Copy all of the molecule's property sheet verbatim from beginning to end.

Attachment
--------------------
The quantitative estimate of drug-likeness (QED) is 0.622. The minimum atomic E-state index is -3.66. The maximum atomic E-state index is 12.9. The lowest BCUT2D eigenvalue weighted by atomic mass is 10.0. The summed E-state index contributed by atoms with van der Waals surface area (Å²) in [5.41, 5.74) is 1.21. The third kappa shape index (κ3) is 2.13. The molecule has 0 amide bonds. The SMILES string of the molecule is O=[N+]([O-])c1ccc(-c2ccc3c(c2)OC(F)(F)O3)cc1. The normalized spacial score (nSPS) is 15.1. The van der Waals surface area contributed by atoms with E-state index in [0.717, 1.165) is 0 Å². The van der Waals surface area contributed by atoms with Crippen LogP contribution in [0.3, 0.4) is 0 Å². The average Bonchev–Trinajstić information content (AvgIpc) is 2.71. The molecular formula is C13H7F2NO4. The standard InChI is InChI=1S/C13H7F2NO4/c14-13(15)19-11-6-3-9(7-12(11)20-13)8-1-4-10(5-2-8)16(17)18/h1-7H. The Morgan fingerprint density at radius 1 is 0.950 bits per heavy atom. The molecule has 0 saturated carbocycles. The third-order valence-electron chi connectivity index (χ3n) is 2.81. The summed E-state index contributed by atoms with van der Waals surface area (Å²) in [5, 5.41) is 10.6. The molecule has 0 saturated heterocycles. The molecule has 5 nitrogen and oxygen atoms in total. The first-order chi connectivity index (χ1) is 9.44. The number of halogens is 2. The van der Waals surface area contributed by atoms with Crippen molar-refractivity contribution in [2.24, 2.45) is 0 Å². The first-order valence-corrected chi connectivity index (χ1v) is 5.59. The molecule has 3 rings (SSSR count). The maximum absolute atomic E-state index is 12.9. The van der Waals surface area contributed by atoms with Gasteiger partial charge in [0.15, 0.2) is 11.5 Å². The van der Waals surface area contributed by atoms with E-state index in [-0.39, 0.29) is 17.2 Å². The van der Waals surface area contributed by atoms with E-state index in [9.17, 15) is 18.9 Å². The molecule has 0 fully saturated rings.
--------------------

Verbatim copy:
The quantitative estimate of drug-likeness (QED) is 0.622. The minimum atomic E-state index is -3.66. The maximum atomic E-state index is 12.9. The lowest BCUT2D eigenvalue weighted by atomic mass is 10.0. The summed E-state index contributed by atoms with van der Waals surface area (Å²) in [5.41, 5.74) is 1.21. The third kappa shape index (κ3) is 2.13. The molecule has 0 amide bonds. The SMILES string of the molecule is O=[N+]([O-])c1ccc(-c2ccc3c(c2)OC(F)(F)O3)cc1. The normalized spacial score (nSPS) is 15.1. The van der Waals surface area contributed by atoms with E-state index in [0.717, 1.165) is 0 Å². The van der Waals surface area contributed by atoms with Crippen LogP contribution in [0.3, 0.4) is 0 Å². The average Bonchev–Trinajstić information content (AvgIpc) is 2.71. The molecular formula is C13H7F2NO4. The standard InChI is InChI=1S/C13H7F2NO4/c14-13(15)19-11-6-3-9(7-12(11)20-13)8-1-4-10(5-2-8)16(17)18/h1-7H. The Morgan fingerprint density at radius 1 is 0.950 bits per heavy atom. The molecule has 0 saturated carbocycles. The third-order valence-electron chi connectivity index (χ3n) is 2.81. The summed E-state index contributed by atoms with van der Waals surface area (Å²) in [5, 5.41) is 10.6. The molecule has 0 saturated heterocycles. The molecule has 5 nitrogen and oxygen atoms in total. The first-order chi connectivity index (χ1) is 9.44. The number of halogens is 2. The van der Waals surface area contributed by atoms with Crippen molar-refractivity contribution in [2.24, 2.45) is 0 Å². The first-order valence-corrected chi connectivity index (χ1v) is 5.59. The molecule has 3 rings (SSSR count). The maximum absolute atomic E-state index is 12.9. The van der Waals surface area contributed by atoms with Gasteiger partial charge in [0.15, 0.2) is 11.5 Å². The van der Waals surface area contributed by atoms with E-state index in [-0.39, 0.29) is 17.2 Å². The van der Waals surface area contributed by atoms with E-state index in [9.17, 15) is 18.9 Å². The molecule has 0 fully saturated rings.